Sunday, October 12, 2008
My personal movie tastes include a wide range of genres. Westerns rank in the lower echelon of my personal favorites. Every once in a while, a classic western (like 3:10 to Yuma) comes along and captures my attention. But for every 3:10 there is a Tombstone. The latter put me to sleep better than a warm cup of milk.
I had high hopes going in to Appaloosa based largely on the reviews I had seen. I figured I might be in for a let down from the very beginning. I was surprised to see that Ed Harris managed to put together a film that had a decent pace (for Westerns), some interesting plot twists and intelligent dialogue. The sub-plots were well thought out and combined to create an interesting story where the cowboy rides off into the sunset.
Appaloosa takes place in the days when City Marshals only lasted as long as their ability to be the quickest on the draw. There is always someone faster. The concept was succinctly captured by the narrator, Everett Hitch (Viggo Mortensen), who related that he isn't too knowledgeable about the law stuff. Hitch is partners with another traveling gun slinger, Virgil Cole (Ed Harris). Cole finds work as City Marshal of Appaloosa along with his partner Hitch. Hitch refers to the work as a way for a gun slinger to legally ply his trade. We have a bad guy in a black hat...Randall Bragg (Jeremy Irons) and his rag-tag gang of less capable gun-toting sidekicks, a dame Allie (Rene Zelwegger) who threatens to break up the good guys, and a tumbleweed town along the railroad that needs protection. Not an entirely new concept, but not necessarily cliche, either.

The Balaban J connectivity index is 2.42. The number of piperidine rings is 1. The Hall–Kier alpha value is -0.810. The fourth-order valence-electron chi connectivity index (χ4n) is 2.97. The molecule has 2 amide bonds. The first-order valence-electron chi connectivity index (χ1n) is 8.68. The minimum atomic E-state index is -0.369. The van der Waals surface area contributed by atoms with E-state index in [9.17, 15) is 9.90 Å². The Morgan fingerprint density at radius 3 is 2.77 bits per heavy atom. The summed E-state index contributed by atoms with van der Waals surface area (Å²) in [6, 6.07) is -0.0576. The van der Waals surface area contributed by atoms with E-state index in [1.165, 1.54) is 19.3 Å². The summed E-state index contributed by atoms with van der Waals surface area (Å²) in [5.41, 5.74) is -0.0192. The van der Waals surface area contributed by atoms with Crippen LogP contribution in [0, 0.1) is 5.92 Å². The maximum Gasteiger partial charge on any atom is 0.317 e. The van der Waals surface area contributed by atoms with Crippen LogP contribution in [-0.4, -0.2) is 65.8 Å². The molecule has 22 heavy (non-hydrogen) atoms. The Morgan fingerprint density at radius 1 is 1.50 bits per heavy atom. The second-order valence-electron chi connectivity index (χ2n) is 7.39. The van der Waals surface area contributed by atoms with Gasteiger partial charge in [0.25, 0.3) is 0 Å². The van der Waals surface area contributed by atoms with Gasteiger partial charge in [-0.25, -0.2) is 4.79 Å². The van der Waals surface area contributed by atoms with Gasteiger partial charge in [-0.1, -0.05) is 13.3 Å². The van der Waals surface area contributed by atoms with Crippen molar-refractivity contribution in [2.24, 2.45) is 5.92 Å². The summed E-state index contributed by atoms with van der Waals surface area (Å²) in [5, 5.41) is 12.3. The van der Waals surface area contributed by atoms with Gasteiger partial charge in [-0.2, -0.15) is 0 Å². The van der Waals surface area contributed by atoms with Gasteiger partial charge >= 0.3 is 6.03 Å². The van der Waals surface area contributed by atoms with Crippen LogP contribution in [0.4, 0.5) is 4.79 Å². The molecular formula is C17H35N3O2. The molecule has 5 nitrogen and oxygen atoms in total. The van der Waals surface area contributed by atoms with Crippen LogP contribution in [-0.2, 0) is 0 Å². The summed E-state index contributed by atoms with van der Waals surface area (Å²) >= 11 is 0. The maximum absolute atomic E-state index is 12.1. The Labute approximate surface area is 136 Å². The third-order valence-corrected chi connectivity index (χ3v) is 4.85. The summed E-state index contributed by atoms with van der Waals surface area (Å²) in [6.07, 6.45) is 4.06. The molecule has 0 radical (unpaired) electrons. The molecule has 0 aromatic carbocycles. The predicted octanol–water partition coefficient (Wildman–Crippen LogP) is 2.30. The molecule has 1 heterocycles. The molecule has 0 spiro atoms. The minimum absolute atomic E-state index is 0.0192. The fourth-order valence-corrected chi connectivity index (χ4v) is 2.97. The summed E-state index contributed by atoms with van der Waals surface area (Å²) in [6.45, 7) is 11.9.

The thing that set Appaloosa apart for me was the interpersonal exchanges. The characters are fairly well developed and not always predictable. We learn that Cole strives to be educated but lacks the mental faculties to fully grasp less common language. Hitch is sort of the sidekick, but as a former Army Officer has some education under his belt. He handily provides his partner with words that escape him...a sometimes comical diversion from the story. The dialogue was rich and the exchanges belieavable. There were great uses of archaic or uncommon language. One exchange has a Judge telling a young witness to get on his horse and ride while the bees are still in the butter. Dialogue like that is hard to find. As we discover the depth of some of the characters, we invest varying degrees of concern over their welfare.
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